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Welcome, Grandparents!

Grandparents of our students are valued members of our community, and we hope you'll enjoy a rewarding association with the school. As a Rowland Hall grandparent, you'll be invited to community events, you'll have opportunities to volunteer, and you'll be able to connect with other wonderful families!

Resources & Important Links

You're Invited…

We look forward to seeing you at school events when on-campus gatherings resume! Keep an eye on your inboxes and mailboxes.

Grandparent Chairs

Steven and Brenda Lowe
Parents of Mitch ’96 and grandparents to Lower School students Sabina and Sasha.

Staff Contact

Lindsay Young
Director of the Annual Fund and Major Gifts
801-924-2983
get to know lindsay

School Stories from Fine Print Magazine

Alum comedian Jamie Pierce

Alum Jamie Pierce ’98 thrives in all sorts of spotlights: he’s a classically trained dancer with theatre credits galore, and as a comedian, he was named a Laugh Factory top-10 national emerging comic and has opened for industry legends such as Wanda Sykes and Janeane Garofalo.

Now, Jamie—who honed his performing arts skills on our Larimer Center stage—will grace Rowland Hall’s virtual stage to host our April 17 stand-up comedy auction benefiting school financial aid, faculty professional development, and our ongoing COVID-19 response.

What a thrill to now be master of ceremonies for such a glamorous event! And this year it’s taking place in the most glittering venue of them all—my living room.—Jamie Pierce ’98

“When I was in high school, I remember being jealous of the adults who got to dress up fancy and attend the auction,” Jamie said. “What a thrill to now be master of ceremonies for such a glamorous event! And this year it’s taking place in the most glittering venue of them all—my living room.”

We can’t wait for Jamie—aided by a few other hilarious community members—to crack us up for a good cause. Visit our auction webpage to read more and get ready to STAND UP Rowland Hall on April 17.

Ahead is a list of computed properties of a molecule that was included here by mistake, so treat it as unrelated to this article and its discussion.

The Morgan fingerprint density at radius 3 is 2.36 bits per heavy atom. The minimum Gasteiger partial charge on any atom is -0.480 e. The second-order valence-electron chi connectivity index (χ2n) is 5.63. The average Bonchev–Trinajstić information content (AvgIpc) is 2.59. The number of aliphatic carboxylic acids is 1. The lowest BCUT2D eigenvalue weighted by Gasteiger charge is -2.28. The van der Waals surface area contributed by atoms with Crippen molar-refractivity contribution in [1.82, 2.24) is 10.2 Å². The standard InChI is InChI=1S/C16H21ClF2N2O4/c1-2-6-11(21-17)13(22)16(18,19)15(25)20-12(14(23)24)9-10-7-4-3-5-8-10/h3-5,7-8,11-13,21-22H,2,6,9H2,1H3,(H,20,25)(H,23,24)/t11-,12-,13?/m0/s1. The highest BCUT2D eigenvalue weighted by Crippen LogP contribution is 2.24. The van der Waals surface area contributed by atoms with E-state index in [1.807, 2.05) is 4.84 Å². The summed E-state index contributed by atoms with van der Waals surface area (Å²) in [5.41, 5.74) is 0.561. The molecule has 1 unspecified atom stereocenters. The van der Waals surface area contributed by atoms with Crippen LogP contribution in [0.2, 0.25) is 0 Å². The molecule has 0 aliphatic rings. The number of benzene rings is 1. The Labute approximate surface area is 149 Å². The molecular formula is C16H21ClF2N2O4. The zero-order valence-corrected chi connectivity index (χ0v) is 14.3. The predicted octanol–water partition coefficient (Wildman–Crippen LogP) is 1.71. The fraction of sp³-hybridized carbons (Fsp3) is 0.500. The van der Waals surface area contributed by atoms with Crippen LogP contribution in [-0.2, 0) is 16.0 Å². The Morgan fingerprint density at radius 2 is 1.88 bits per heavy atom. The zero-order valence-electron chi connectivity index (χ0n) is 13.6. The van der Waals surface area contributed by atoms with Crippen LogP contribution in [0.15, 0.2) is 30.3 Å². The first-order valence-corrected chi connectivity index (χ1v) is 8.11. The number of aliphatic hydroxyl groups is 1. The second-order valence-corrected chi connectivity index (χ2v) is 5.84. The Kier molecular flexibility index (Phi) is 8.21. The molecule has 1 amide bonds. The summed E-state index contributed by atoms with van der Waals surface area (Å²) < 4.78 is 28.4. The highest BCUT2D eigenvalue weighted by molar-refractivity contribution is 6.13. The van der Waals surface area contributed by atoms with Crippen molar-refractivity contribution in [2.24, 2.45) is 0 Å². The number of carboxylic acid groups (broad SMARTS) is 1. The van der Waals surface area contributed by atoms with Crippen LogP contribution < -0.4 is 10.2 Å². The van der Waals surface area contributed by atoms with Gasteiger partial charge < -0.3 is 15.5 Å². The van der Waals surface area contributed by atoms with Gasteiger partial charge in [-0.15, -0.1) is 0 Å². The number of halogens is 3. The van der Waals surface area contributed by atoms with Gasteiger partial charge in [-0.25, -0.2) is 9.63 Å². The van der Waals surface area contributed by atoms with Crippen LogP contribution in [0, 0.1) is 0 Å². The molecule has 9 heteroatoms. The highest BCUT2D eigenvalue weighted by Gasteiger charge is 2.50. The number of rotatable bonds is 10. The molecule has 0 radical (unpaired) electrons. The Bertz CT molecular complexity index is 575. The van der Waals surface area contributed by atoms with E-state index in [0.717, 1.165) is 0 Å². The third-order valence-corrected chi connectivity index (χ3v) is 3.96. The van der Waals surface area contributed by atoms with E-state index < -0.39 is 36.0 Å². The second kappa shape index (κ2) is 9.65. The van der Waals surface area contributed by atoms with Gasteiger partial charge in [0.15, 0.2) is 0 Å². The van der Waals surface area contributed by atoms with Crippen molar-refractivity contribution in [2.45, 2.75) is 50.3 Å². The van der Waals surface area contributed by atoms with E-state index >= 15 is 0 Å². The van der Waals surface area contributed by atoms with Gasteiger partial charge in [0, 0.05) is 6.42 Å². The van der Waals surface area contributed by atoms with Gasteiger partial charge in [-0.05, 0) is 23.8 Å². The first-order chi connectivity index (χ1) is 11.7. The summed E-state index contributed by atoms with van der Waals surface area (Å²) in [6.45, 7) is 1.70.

Jamie Pierce's Biography

After graduating from Rowland Hall, Jamie began his career as a classically trained dancer (BFA, ballet, University of Utah) performing with the Utah Ballet Company before moving to New York where he appeared in The Music Man and Broadway Dances. Other professional theatre credits include Carousel, Dreamgirls, Urinetown, and The Wild Party, as well as Evita, Phantom, and Peter Pan with Utah’s Pioneer Theatre Company. In 2019, he received an Ovation Award nomination for his performance in the Los Angeles production of Priscilla, Queen of the Desert, and most recently created the role of “Frank” in the world-premier play, Embridge. As a comedian, he was selected as a Laugh Factory top-10 national emerging comic and was featured in the New York Comedy Festival at Caroline’s on Broadway. He has performed as the opening act for notable comedy legends including Wanda Sykes and Janeane Garofalo. On screen, Jamie can be seen as the title role in the film festival favorite Bill (2021) as well as the lead in the music video for “Just Party” by hip-hop artist Supanova Galaxy. He has also appeared in numerous TV commercials. Jamie is host of the top-rated podcast Hello, Gorgeous! (#43 on iTunes). He currently lives in Los Angeles.